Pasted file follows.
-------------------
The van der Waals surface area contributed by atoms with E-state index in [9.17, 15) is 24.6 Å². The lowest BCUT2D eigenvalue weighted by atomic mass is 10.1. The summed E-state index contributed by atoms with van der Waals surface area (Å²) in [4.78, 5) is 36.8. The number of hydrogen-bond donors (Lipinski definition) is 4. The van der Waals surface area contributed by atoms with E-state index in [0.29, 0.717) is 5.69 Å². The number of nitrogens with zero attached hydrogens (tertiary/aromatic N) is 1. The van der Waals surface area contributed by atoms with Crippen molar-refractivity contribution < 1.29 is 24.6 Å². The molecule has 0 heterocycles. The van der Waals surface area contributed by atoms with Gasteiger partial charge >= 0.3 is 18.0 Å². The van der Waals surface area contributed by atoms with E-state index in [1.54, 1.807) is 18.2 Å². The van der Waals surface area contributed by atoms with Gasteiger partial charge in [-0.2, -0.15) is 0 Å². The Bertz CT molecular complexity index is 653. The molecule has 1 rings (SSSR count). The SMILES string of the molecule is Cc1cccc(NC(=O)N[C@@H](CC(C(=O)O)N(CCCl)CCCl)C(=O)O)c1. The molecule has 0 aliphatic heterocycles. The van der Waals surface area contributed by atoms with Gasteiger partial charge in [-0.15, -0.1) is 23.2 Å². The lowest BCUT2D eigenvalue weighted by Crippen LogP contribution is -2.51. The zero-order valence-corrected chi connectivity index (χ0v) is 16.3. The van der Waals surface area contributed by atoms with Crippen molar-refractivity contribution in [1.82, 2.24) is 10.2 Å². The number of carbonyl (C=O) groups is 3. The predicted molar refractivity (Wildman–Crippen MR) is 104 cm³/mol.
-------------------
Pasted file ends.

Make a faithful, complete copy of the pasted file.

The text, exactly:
The van der Waals surface area contributed by atoms with E-state index in [9.17, 15) is 24.6 Å². The lowest BCUT2D eigenvalue weighted by atomic mass is 10.1. The summed E-state index contributed by atoms with van der Waals surface area (Å²) in [4.78, 5) is 36.8. The number of hydrogen-bond donors (Lipinski definition) is 4. The van der Waals surface area contributed by atoms with E-state index in [0.29, 0.717) is 5.69 Å². The number of nitrogens with zero attached hydrogens (tertiary/aromatic N) is 1. The van der Waals surface area contributed by atoms with Crippen molar-refractivity contribution < 1.29 is 24.6 Å². The molecule has 0 heterocycles. The van der Waals surface area contributed by atoms with Gasteiger partial charge >= 0.3 is 18.0 Å². The van der Waals surface area contributed by atoms with E-state index in [1.54, 1.807) is 18.2 Å². The van der Waals surface area contributed by atoms with Gasteiger partial charge in [-0.2, -0.15) is 0 Å². The Bertz CT molecular complexity index is 653. The molecule has 1 rings (SSSR count). The SMILES string of the molecule is Cc1cccc(NC(=O)N[C@@H](CC(C(=O)O)N(CCCl)CCCl)C(=O)O)c1. The molecule has 0 aliphatic heterocycles. The van der Waals surface area contributed by atoms with Gasteiger partial charge in [-0.15, -0.1) is 23.2 Å². The lowest BCUT2D eigenvalue weighted by Crippen LogP contribution is -2.51. The zero-order valence-corrected chi connectivity index (χ0v) is 16.3. The van der Waals surface area contributed by atoms with Crippen molar-refractivity contribution in [1.82, 2.24) is 10.2 Å². The number of carbonyl (C=O) groups is 3. The predicted molar refractivity (Wildman–Crippen MR) is 104 cm³/mol.